5 Lessons Learned building Flexport – Interview with CEO Ryan Petersen
Flexport is one of the fastest growing companies in the world and has raised close to $100M in funding from Founders Fund, First Round Capital, Bloomberg Beta, Susa Ventures and others. If you are not familiar with them, they are a licensed customs brokerage and freight forwarder built around a modern web application that helps brands move products around the world. I spoke to their CEO, Ryan Petersen, to see if I could pull out some key lessons learned from their success so far.
- Clearly understand how your customer buys. Are you selling a product in a well defined category with other direct competitors? Are you replacing an existing legacy system that companies already spend money on? Are you defining an entirely new category? Flexport is replacing an existing solution companies already spend a lot of money on with a far better product, so SEO and SEM worked very well for them by targeting keywords around the pain points their customers have and were already searching for. Make sure you know how your customers buy and tailor your go to market strategy and messaging to that.
- Get great at list building. Ryan’s previous company, ImportGenius, was the largest provider of business intelligence to the import-export industry, which gave them access to an extremely valuable list of customers, trade data, and understanding of the international trade market. Most companies don’t have that luxury. When building a list, try to define your potential customer as granularly as possible – size, location, industry, ideal buyer, sales process, technology stack, etc. This will allow you to be much more targeted with your messaging when reaching out and will help you optimize your sales funnel.
- Pricing is always evolving. Flexport started out by giving the software away for free and charging for moving the freight, which has worked amazingly well for them. As they have scaled and gone up market, they are finding some large companies just want to use the software but move so much volume they can contract directly with the ocean carriers; so they are starting to charge those companies a pure software fee. Pricing is one of the trickiest topics for SaaS founders and is something that is always evolving as you continue to get a better understanding of your customers, the value your product drives for them and your own sales process. Be willing to iterate and push the envelope on pricing, and make sure your pricing lines up with your sales process.
- Measure customer NPS early and make it a key KPI for the business. NPS is one of the three core metrics, along with revenue and unit economics, they use to steer the business. They have been able to maintain an NPS in the high 50’s to mid 70’s since the inception of Flexport. By focusing on it early on, it became an integral part of their culture and kept them focused on delivering an amazing product and service.
- Your role as CEO will evolve during each stage of the business, embrace it. Ryan generally splits time between sales, recruiting, investor/public relations, culture and product vision but the time split between those is different at every phase of the company. Very early on it’s weighted towards product vision and sales. As you start scaling, that shifts to more of a focus on recruiting. I just spoke to a SaaS CEO this week that is at Series B and he said he spends 50%+ of his time recruiting now.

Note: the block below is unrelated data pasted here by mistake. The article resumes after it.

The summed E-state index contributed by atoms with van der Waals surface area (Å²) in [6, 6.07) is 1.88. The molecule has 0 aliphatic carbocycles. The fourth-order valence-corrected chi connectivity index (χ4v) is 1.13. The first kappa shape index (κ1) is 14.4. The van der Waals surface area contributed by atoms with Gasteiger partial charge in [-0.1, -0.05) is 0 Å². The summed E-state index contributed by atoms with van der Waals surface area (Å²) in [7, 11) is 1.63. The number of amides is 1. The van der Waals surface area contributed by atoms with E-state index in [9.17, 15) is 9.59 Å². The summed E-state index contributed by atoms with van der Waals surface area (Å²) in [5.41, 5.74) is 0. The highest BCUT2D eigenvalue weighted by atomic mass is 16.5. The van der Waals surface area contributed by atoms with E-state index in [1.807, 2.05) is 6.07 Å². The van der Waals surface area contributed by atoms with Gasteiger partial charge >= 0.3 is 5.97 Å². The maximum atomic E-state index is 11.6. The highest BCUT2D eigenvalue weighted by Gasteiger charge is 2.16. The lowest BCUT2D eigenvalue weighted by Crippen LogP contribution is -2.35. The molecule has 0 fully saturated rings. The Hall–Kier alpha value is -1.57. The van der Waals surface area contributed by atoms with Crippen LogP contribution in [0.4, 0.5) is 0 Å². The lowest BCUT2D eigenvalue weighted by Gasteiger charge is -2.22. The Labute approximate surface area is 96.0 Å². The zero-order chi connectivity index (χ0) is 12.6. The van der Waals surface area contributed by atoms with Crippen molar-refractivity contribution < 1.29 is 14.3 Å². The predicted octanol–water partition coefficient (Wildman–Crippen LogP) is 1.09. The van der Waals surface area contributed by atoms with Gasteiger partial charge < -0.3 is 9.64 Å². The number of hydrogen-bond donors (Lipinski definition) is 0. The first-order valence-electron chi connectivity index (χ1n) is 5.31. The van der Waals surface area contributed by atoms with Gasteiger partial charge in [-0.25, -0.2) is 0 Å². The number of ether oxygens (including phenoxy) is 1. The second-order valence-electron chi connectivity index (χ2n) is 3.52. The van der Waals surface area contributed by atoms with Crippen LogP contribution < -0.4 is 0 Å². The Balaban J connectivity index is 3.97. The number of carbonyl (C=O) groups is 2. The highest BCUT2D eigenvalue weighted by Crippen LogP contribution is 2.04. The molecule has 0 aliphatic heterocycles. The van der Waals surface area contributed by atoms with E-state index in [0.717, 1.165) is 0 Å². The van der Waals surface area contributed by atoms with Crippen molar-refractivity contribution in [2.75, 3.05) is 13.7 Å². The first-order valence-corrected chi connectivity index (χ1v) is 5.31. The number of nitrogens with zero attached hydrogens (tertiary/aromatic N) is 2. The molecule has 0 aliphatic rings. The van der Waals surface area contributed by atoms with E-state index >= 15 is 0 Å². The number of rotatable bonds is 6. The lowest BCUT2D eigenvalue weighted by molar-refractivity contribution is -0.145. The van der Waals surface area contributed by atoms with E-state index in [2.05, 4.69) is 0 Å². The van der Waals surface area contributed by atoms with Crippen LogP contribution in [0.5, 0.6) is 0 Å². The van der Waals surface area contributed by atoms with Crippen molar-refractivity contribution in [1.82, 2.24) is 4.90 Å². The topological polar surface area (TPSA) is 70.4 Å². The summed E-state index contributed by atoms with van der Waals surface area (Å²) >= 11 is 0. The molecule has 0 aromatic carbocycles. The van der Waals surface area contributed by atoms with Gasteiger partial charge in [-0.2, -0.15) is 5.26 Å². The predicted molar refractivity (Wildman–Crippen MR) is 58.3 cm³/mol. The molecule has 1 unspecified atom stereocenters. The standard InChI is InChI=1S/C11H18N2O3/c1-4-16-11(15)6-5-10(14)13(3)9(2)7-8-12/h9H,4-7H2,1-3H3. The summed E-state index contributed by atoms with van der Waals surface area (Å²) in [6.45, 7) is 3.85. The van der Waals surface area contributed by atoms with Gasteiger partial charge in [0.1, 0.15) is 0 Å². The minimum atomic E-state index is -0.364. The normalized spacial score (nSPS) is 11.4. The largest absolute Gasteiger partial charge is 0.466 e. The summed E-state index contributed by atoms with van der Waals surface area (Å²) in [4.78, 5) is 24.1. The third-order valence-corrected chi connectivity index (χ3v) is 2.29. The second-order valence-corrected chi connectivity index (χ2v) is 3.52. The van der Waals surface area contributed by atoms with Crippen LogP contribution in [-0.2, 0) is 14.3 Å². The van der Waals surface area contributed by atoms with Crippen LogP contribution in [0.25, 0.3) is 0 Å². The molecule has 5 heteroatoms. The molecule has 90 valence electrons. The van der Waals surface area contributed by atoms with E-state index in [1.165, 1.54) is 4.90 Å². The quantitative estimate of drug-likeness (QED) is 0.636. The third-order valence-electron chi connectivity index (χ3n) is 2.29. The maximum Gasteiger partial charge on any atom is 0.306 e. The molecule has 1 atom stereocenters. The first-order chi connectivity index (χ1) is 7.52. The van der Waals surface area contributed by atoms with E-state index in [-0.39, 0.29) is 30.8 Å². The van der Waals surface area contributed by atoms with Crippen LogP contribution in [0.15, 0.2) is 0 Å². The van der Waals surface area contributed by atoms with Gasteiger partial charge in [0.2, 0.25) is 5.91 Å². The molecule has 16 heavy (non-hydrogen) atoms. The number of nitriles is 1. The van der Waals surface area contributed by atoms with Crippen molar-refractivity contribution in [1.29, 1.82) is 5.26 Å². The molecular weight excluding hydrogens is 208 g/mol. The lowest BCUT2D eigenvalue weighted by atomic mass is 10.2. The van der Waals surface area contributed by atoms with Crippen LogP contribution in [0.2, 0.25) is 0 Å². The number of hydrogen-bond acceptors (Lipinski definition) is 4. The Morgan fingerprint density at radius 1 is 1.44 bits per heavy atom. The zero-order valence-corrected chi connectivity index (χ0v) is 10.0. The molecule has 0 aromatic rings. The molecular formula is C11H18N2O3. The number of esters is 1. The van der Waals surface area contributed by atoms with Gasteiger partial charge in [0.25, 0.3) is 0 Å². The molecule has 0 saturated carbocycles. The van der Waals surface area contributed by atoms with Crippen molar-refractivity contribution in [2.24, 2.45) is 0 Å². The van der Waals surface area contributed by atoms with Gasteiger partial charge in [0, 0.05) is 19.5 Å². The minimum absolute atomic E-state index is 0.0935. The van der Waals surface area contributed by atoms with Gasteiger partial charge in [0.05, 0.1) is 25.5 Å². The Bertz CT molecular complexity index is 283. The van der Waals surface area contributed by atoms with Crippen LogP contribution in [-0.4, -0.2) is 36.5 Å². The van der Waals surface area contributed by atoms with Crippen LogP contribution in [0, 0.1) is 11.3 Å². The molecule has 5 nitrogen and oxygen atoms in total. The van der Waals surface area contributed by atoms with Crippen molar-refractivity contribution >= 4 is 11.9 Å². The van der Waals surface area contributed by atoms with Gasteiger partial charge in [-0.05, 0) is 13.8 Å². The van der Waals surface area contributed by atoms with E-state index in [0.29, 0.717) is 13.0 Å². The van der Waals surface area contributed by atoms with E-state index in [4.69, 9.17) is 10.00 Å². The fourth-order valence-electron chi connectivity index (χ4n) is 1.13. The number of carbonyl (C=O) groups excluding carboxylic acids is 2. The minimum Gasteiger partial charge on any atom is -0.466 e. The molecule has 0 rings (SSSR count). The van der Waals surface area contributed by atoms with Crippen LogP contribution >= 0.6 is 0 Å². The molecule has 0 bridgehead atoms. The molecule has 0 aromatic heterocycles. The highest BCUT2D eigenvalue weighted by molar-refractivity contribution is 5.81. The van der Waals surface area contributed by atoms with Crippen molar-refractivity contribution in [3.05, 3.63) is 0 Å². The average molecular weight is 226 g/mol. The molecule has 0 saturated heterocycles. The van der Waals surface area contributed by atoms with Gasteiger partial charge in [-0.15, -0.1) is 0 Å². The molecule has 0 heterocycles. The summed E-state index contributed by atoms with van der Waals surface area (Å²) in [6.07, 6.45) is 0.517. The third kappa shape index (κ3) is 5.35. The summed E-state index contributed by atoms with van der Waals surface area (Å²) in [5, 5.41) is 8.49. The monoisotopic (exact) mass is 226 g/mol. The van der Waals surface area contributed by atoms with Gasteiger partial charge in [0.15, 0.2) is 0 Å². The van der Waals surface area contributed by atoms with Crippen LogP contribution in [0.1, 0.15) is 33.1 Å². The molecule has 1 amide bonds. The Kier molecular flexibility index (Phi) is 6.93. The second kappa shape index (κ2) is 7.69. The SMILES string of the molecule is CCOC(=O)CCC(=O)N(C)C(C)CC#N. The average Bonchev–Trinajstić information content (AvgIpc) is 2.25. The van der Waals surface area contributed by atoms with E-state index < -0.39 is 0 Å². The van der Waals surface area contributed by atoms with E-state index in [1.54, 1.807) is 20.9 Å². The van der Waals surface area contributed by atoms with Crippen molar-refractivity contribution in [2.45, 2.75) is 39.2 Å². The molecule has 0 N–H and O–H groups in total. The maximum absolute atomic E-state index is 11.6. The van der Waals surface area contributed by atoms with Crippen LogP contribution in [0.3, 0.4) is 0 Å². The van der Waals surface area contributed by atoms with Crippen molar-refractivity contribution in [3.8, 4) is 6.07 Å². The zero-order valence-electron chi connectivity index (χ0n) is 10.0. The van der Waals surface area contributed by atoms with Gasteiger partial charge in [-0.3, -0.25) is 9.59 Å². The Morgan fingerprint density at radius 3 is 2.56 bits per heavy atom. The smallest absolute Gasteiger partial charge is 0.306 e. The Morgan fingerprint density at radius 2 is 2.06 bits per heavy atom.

Given SaaStr’s recent expansion to NYC, I wanted to ask Ryan what drove him to open their NYC office last year after starting the company in SF.
“We opened our NYC office 11 months ago because we were flying teams there every week to meet with customers and prospects. At some point it became obvious we had to send a team out. NYC might be the hardest working city in America. It’s a fantastic place to hire sales people, account managers, customer service team members and startup hustlers.”
Lastly, Ryan is an advisor and mentor to other founders and I asked him what advice he gives to founders he spends time with and below was his response:
1) Don’t wait for someone else’s permission to do your business. If you’re doing something that requires venture capital to get off the ground, or else it’s not going to be a business, you better be sure you can raise that money. Because if you can’t, it’s your fault, there are plenty of other business ideas that you could do that don’t require any venture capital. Saying that you need VC before you start your business either means that you don’t really care that much about your problem—if you did you would just get started doing it—or that you are the wrong person to start the business. Much better to do something easier that doesn’t require VC, but that can be profitable, learn how to start a profitable business, and in the process build up a track record so that on your next business you can swing for the fences with venture capital backing.
2) Spend all your time on achieving product-market fit until you have it. Don’t get married to an idea before you are certain that other people see the same problem and would be willing to pay for your solution to it. Talk to users non-stop, and build things based on their feedback. Until you have product-market fit, any time spent doing anything that is not talking to users or building something they want is wasted.
3) Recruit a jack of all trades former investment banking analyst or junior consultant who is passionate about your business and ready to work even more crazy startup hours to help get it off the ground. You need a very smart person on your team who is willing to grind down any obstacle to push the business forward. This will free you up to work “on” the business, not just “in” the business. If you can’t afford that person, you’ll have to be very conscious about finding time to be strategic, to working on improving the business, not just doing the day-to-day work of the company all the time.